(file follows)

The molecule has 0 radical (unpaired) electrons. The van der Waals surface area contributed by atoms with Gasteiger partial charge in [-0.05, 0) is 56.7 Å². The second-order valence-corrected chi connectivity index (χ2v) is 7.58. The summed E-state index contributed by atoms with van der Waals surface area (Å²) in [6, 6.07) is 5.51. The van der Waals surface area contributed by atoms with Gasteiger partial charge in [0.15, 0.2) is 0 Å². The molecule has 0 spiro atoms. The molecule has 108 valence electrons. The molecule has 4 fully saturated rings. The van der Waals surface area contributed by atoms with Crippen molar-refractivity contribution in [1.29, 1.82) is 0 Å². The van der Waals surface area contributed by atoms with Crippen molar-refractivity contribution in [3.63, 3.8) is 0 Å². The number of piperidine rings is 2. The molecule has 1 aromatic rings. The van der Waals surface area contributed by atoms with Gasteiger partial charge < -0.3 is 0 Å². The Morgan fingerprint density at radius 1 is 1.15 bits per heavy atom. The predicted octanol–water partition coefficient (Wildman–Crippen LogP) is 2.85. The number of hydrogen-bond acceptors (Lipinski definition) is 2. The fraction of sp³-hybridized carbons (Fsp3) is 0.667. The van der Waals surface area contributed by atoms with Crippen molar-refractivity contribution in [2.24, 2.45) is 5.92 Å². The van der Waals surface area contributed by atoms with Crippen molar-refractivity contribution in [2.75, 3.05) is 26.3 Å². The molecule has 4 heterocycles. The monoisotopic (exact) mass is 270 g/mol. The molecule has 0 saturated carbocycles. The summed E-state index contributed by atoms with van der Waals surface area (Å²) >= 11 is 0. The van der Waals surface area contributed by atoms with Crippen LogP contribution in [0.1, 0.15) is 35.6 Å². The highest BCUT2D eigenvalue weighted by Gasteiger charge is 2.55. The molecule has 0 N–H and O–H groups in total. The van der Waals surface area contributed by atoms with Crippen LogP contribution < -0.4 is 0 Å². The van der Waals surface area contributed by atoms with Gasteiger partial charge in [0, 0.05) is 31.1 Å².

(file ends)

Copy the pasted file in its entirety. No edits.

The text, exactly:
The molecule has 0 radical (unpaired) electrons. The van der Waals surface area contributed by atoms with Gasteiger partial charge in [-0.05, 0) is 56.7 Å². The second-order valence-corrected chi connectivity index (χ2v) is 7.58. The summed E-state index contributed by atoms with van der Waals surface area (Å²) in [6, 6.07) is 5.51. The van der Waals surface area contributed by atoms with Gasteiger partial charge in [0.15, 0.2) is 0 Å². The molecule has 0 spiro atoms. The molecule has 108 valence electrons. The molecule has 4 fully saturated rings. The van der Waals surface area contributed by atoms with Crippen molar-refractivity contribution in [1.29, 1.82) is 0 Å². The van der Waals surface area contributed by atoms with Crippen molar-refractivity contribution in [3.63, 3.8) is 0 Å². The number of piperidine rings is 2. The molecule has 1 aromatic rings. The van der Waals surface area contributed by atoms with Gasteiger partial charge < -0.3 is 0 Å². The Morgan fingerprint density at radius 1 is 1.15 bits per heavy atom. The predicted octanol–water partition coefficient (Wildman–Crippen LogP) is 2.85. The number of hydrogen-bond acceptors (Lipinski definition) is 2. The fraction of sp³-hybridized carbons (Fsp3) is 0.667. The van der Waals surface area contributed by atoms with Crippen molar-refractivity contribution in [2.24, 2.45) is 5.92 Å². The van der Waals surface area contributed by atoms with Crippen molar-refractivity contribution in [2.75, 3.05) is 26.3 Å². The molecule has 4 heterocycles. The monoisotopic (exact) mass is 270 g/mol. The molecule has 0 saturated carbocycles. The summed E-state index contributed by atoms with van der Waals surface area (Å²) >= 11 is 0. The van der Waals surface area contributed by atoms with Crippen LogP contribution in [0.1, 0.15) is 35.6 Å². The highest BCUT2D eigenvalue weighted by Gasteiger charge is 2.55. The molecule has 0 N–H and O–H groups in total. The van der Waals surface area contributed by atoms with Crippen LogP contribution < -0.4 is 0 Å². The van der Waals surface area contributed by atoms with Gasteiger partial charge in [0, 0.05) is 31.1 Å².